Baby Boomers Versus the Housing Market
Baby Boomers Versus the Housing Market Staff

Baby Boomers' Influence on the Housing Market

When young people observe today's housing market, all they will see is their options dwindle over time. The cause of this phenomenon is baby boomers. Baby boomers, a generation of individuals born between 1946 and 1964, are preparing to sell one-quarter of America's homes over the next two decades. However, there has been word going around that the boomers are negatively affecting the housing market. Today's homebuyers can agree that there are two problems occurring in the real estate market. Those two problems are low affordability and a lack of homes up for sale.

Baby Boomers Versus Millenials

Back in the 1990s, baby boomers owned close to one-third of American real estate. In their twenties, boomers thrived in an age in which 45% were able to purchase their first home. In addition, it is known that before 2012, homes were sold with large discounts sometimes up to 50%. However, in comparison to millennials, they owned only 4% by 2019. This is despite the fact in 2007 and 2017, 730,000 homes were up for sale to be purchased by millennials.

Baby Boomers Effect On Millenials

Millennials are a generation born between 1981 to 1997. In today's age, they suffer from issues that baby boomers never had to face. In today's time, millennials face a vast amount of debt caused by student loans. For someone younger than 35, the average debt is $39,000. There are also a large number of parents who are paying for their adult children's student loans. It is predicted that only 37% of millennials will be able to purchase their first homes in their twenties or early thirties.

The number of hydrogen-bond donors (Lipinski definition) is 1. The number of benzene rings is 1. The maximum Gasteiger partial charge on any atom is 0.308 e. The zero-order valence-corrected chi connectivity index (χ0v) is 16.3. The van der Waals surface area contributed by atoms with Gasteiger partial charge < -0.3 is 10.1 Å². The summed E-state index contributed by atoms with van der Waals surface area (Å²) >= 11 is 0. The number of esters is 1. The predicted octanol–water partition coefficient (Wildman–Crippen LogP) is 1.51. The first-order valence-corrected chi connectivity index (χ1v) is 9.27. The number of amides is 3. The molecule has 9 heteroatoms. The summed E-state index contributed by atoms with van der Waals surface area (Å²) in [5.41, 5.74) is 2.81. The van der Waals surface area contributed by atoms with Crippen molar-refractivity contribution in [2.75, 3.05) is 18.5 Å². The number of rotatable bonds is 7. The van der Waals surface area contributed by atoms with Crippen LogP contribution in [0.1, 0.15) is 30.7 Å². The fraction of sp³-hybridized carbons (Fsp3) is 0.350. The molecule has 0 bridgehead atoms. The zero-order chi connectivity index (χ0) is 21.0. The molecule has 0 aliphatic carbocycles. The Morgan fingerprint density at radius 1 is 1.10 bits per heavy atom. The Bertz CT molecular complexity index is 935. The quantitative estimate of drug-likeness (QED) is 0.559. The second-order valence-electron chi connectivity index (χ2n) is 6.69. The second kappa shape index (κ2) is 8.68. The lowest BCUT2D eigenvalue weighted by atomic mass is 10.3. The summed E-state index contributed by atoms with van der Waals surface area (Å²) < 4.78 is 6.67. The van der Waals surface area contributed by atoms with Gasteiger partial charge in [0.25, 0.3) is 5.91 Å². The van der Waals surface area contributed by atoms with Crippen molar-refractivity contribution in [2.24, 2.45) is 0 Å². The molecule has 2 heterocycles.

The Great Recession caused many boomers to choose to stay in their jobs until 65. The Great Recession was a period that displayed the general decline of economic activity. Large quantities of mortgage back securities and derivatives lost value. Many had to start from scratch to rebuild their retirement savings. This caused a ripple effect in which the reduced retirements lead millennials to struggle to find jobs. Thus, they ended up struggling to find affordable housing.

As time had passed, baby boomers have spent up to $35 million in housing renovations. This would include doorways for a slab door, new kitchen countertops, and freshly painted walls. As great as that sounds, it only results in the younger generation not being able to afford those homes. An example is homes located in Scottsdale, Arizona. In this area, homes sit at nearly $3 million by February 1st. Another reason why millennials may not wish to purchase a home is that it is too large and out of date.

Today, fifty percent of millennials live in suburban areas. Millennials grew up in a lifestyle where they prefer areas that emphasize a sense of community. Therefore, most don't find the lifestyle of owning a single-family home to be appealing. The younger buyers are prioritizing quality over quantity.

Today, more than one-third of millennials still live in their parents' house. When the youth are ready to move out, they are likely to start as renters because they are dealing with either a job history of two years and dealing with over $1 trillion in debt. Prior to the COVID-19 pandemic, 47% of young adults lived with their parents. Now, this has increased to 52%, which is more than during the Great Depression.

Additional Reasons Why Baby Boomers Keep Their Homes

New statistics indicate that 77% of baby boomers that are over fifty years old choose to stay in their homes. This is a process called "aging in place." When boomers make this decision, they limit supplies and slow home sales. It is also to be considered that a number of baby boomers may have mortgage debt. The Center for Retirement Research at Boston College gathered an analysis that states Americans over the age of 60 are more than three times as likely to carry mortgage debt in 2015.

This causes the dilemma of a lack of affordable homes for baby boomers to choose from. By August 2018, the 30-year mortgage rate hit a record of 4.52%. Ultimately, as the next two decades unfold, one thing is clear. In the housing market, baby boomers are either looking to stay in their large homes, taking care of their children, or can't find anyone to purchase their homes. Over the next few decades, baby boomers will inevitably evolve in order to accommodate the needs of future generations.

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